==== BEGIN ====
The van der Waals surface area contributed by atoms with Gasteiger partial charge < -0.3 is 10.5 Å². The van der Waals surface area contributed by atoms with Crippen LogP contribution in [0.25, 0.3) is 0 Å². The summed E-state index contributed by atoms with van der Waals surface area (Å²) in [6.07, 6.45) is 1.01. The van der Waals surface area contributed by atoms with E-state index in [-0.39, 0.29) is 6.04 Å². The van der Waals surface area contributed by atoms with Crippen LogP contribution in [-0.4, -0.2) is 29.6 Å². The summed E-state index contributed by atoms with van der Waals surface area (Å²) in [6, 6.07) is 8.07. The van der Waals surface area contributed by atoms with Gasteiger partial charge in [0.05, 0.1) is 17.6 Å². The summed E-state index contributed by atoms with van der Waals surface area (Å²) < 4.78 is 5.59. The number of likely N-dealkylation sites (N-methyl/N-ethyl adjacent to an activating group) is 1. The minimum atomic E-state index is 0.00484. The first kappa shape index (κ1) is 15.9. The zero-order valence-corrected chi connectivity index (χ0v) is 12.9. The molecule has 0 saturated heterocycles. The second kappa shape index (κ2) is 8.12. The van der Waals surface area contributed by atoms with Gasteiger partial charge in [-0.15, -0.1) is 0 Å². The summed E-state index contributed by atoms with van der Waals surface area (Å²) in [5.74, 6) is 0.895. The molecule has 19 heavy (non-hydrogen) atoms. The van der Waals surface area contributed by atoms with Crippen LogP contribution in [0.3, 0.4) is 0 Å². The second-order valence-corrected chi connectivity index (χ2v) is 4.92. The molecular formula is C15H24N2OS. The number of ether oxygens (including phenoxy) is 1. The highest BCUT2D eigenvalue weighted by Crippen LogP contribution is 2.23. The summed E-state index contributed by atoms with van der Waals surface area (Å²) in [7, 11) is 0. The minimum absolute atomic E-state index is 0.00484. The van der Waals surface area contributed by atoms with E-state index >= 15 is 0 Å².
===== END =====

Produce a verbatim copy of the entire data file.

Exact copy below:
The van der Waals surface area contributed by atoms with Gasteiger partial charge < -0.3 is 10.5 Å². The van der Waals surface area contributed by atoms with Crippen LogP contribution in [0.25, 0.3) is 0 Å². The summed E-state index contributed by atoms with van der Waals surface area (Å²) in [6.07, 6.45) is 1.01. The van der Waals surface area contributed by atoms with E-state index in [-0.39, 0.29) is 6.04 Å². The van der Waals surface area contributed by atoms with Crippen LogP contribution in [-0.4, -0.2) is 29.6 Å². The summed E-state index contributed by atoms with van der Waals surface area (Å²) in [6, 6.07) is 8.07. The van der Waals surface area contributed by atoms with Gasteiger partial charge in [0.05, 0.1) is 17.6 Å². The summed E-state index contributed by atoms with van der Waals surface area (Å²) < 4.78 is 5.59. The number of likely N-dealkylation sites (N-methyl/N-ethyl adjacent to an activating group) is 1. The minimum atomic E-state index is 0.00484. The first kappa shape index (κ1) is 15.9. The zero-order valence-corrected chi connectivity index (χ0v) is 12.9. The molecule has 0 saturated heterocycles. The second kappa shape index (κ2) is 8.12. The van der Waals surface area contributed by atoms with Gasteiger partial charge in [-0.15, -0.1) is 0 Å². The summed E-state index contributed by atoms with van der Waals surface area (Å²) in [5.74, 6) is 0.895. The molecule has 19 heavy (non-hydrogen) atoms. The van der Waals surface area contributed by atoms with Crippen LogP contribution in [0.3, 0.4) is 0 Å². The second-order valence-corrected chi connectivity index (χ2v) is 4.92. The molecular formula is C15H24N2OS. The number of ether oxygens (including phenoxy) is 1. The highest BCUT2D eigenvalue weighted by Crippen LogP contribution is 2.23. The summed E-state index contributed by atoms with van der Waals surface area (Å²) in [7, 11) is 0. The minimum absolute atomic E-state index is 0.00484. The van der Waals surface area contributed by atoms with E-state index >= 15 is 0 Å².